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Taking Care of Your Heart Health

Taking Care of Your Heart Health

Leading a Heart-Healthy Life

Heart disease is the leading cause of death for both men and women in the United States, claiming a life every 37 seconds. With such shocking and high statistics, it is important to arm yourself with the necessary tools to reverse and reduce your risk of cardiovascular disease. Below are some tips to keep your heart happy and healthy.

Risk Factors

There are many risk factors that influence your heart health. Estimates are that about half of all Americans have at least one risk factor. It is important to know whether or not you have any the following key risks so that you can adjust your lifestyle choices accordingly.

High Blood Pressure

High blood pressure is one of the major risk factors for developing heart disease. This health condition happens when the pressure of your blood in your blood vessels is too high. Often called a “silent killer,” high blood pressure can have no symptoms; the only exception is when blood pressure levels are very high. If this condition goes unnoticed, it can negatively impact the function of several major organs, including your heart.

High Cholesterol

Your body naturally produces LDL (bad cholesterol); when an excessive amount is produced, this is referred to as high cholesterol. Lifestyle, behavioral choices and heredity factors can affect your LDL levels, including:

  • A sedentary lifestyle and lack of exercise
  • Tobacco use
  • Obesity or excessive weight
  • An unhealthy diet
  • Family history

Alcohol and Tobacco Use

Drinking too much alcohol can increase levels of triglycerides in the body, which are fatty deposits in the blood that can increase your risk of cardiovascular disease. Tobacco use and secondhand smoke also increase your risk of developing heart disease in the following ways:

  • Smoking tobacco can damage blood vessels
  • Nicotine raises blood pressure
  • Carbon monoxide inhalation from smoke decreases the amount of oxygen your blood can carry

Diet Tips

Like many other areas of your health, a balanced diet and proper nutrition play a key role when it comes to maintaining a healthy heart. Adding the following foods to your diet can help reduce your risk for developing cardiovascular disease and other heart-related health conditions:

  • Leafy greens, like kale and spinach
  • Nuts, like almonds and walnuts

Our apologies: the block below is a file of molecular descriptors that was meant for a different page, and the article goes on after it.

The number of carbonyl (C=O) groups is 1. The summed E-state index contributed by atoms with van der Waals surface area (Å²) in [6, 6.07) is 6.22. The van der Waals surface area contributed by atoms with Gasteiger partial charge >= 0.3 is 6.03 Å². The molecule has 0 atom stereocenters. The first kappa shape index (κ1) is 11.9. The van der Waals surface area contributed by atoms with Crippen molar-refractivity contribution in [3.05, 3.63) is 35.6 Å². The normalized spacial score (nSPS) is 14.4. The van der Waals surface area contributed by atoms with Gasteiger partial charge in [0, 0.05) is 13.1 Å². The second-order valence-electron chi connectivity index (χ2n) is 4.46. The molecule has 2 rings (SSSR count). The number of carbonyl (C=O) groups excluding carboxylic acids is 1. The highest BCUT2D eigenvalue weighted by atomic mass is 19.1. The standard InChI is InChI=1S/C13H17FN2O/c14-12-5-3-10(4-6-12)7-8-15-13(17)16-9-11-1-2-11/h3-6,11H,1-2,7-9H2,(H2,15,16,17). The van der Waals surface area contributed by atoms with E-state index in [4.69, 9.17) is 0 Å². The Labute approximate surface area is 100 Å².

• Oily fish, like salmon and mackerel
  • Whole grains
  • Garlic
  • Berries
  • Dark chocolate, in small amounts

Also, you can reduce your risk of heart disease by avoiding these foods:

  • Trans fats - artificial trans fats (or trans fatty acids) are found in many processed foods to give food a desirable taste and texture. These fats are created in an industrial process that adds hydrogen to liquid vegetable oils to make them more solid.
  • Saturated fats
  • Sodium
  • Added sugars
  • Alcohol – limit consumption to no more than one to two alcoholic beverages daily

Signs of a Heart Attack

If you experience any of the following symptoms, it is important that you act quickly rather than waiting for your symptoms to become more severe, even when you’re not certain if you are having a heart attack.

Heart attack symptoms in men:

  • Chest discomfort or pain lasting more than a minute
  • Discomfort or pain in one or both arms, the back, neck, jaw or stomach
  • Shortness of breath
  • Cold sweat
  • Nausea
  • Dizziness

While women can have the same symptoms as men, these cardiac attack symptoms are more common for women:

  • Dizziness
  • Shortness of breath
  • Nausea or vomiting
  • Back pain
  • Jaw pain

If you suspect that you may be having a heart attack, seek immediate emergency care. Call 9-1-1 as it is the fastest way to receive immediate and life-saving medical attention.

Cardiovascular Care in Northeast Ohio

At Southwest General Medical Group, Inc., our team of physicians has years of experience in evaluating and caring for patients with various types of cardiovascular conditions, including high blood pressure, high cholesterol, heart valve disease, congestive heart failure and more. To learn more about our cardiovascular services or schedule an appointment, visit our website.